A Short Guide to Distance Learning Strategies for Educators

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A Short Guide to Distance Learning Strategies for Educators

Undeterred by the current state of the world, many determined schools and educators are pressing on with the school year and moving classrooms online. It is a massive change to the established routines that both teachers and students have practiced for years. Yet thanks to technology it is possible to teach effectively over long distances and ensure that a student’s education is not put on hold. Here are some strategies that can help you better navigate the opportunities and disadvantages of the online-only world of distance education.

Use Interactive Teaching Tools

Don’t think that you can hold your class’ attention online by just speaking into a microphone and camera. The American Journal of Distance Education notes how success in the digital classroom depends largely on how well distance learners are able to regulate learning efficiently – and that distance learning entails greater responsibility from students than educators, unlike in traditional physical classrooms wherein it’s the other way around. This is why it’s important to find ways for online lectures to be interactive and be unlike any other online video that your students can just play in the background as they go about their business.

The good news is that today is an exciting time for innovative education technology, and there are a variety of interactive online teaching tools that educators can choose from. This is why HP advises using Pear Deck for slide presentations, a dynamic online teaching platform that lets your students directly add drawings, notes, and numbers on the lecture slides. They can also drag and drop symbols and even answer multiple-choice questions. Integrated with Newsela, Google Slides, Google’s Be Internet Awesome program, and Encyclopedia Britannica, Pear Deck also comes with interactive daily learning topics that can supplement your curriculum. With its different interactive tools, this is the type of platform that can help ensure that not only are all students engaged during classes, but are also actively involved in the development of their own online class curriculum.

Encourage Online Non-Academic Bonding Sessions

Even before the current crisis happened, social media had been a primary form of digital interaction, communication, and news-sharing among young people. The New York Times details how students on college campuses rely on social media to create private and safe spaces where they can discuss everything – from worries related to exams to issues affecting the globe. Today, in the era of physical distancing, social media is more important for peer-to-peer interaction than ever before. This is why encouraging non-academic bonding sessions for students online is a crucial part of distance education. It’s simply easier to learn in an environment where students feel safe and secure, and providing them with that environment includes live online interactions where students can simply communicate without being distracted by class work. Apart from creating and letting students moderate class-based Facebook groups where they can share comments and memes, this can also include Zoom or Discord rooms for video interaction.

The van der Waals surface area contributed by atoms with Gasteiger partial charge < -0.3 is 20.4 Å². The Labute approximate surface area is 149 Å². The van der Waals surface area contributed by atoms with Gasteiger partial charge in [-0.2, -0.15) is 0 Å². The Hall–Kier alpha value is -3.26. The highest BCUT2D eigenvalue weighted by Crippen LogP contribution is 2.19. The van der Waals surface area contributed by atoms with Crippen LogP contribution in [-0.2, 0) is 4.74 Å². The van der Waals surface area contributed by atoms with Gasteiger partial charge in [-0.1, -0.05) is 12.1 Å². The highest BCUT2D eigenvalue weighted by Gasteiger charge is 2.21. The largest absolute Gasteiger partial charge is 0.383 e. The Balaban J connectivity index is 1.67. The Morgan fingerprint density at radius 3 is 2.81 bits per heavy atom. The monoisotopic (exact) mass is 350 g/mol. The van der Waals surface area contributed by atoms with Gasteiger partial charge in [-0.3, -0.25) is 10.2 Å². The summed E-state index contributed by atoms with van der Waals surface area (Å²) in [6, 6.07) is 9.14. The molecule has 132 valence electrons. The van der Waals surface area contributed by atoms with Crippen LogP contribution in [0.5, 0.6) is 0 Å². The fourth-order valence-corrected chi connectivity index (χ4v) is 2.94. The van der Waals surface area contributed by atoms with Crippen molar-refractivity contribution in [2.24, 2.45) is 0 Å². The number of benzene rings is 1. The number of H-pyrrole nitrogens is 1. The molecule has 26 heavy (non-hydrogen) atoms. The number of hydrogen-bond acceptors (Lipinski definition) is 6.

Involve Students’ Parents and/or Guardians

While there are plenty of available digital tools for teachers to create and develop online curricula, the reality is that distance learning setups can be highly taxing for everyone involved. The Atlantic points to this simple reason as the culprit for why many parents are skeptical of online classrooms. At the same time however, this situation also presents an opportunity for both teachers and parents to explore new modes of at-home education. For instance, instead of a curriculum that requires students to sit in front of the computer for hours, an alternative is for teachers to train parents in how to educate their kids at home, provide custom lesson plans, and be available for parents who need assistance. While this entails the heavy participation of parents and/or guardians, it could fix the problem of distance learners spending too much time in front of screens, and may also strengthen bonds between parents/guardians and their children.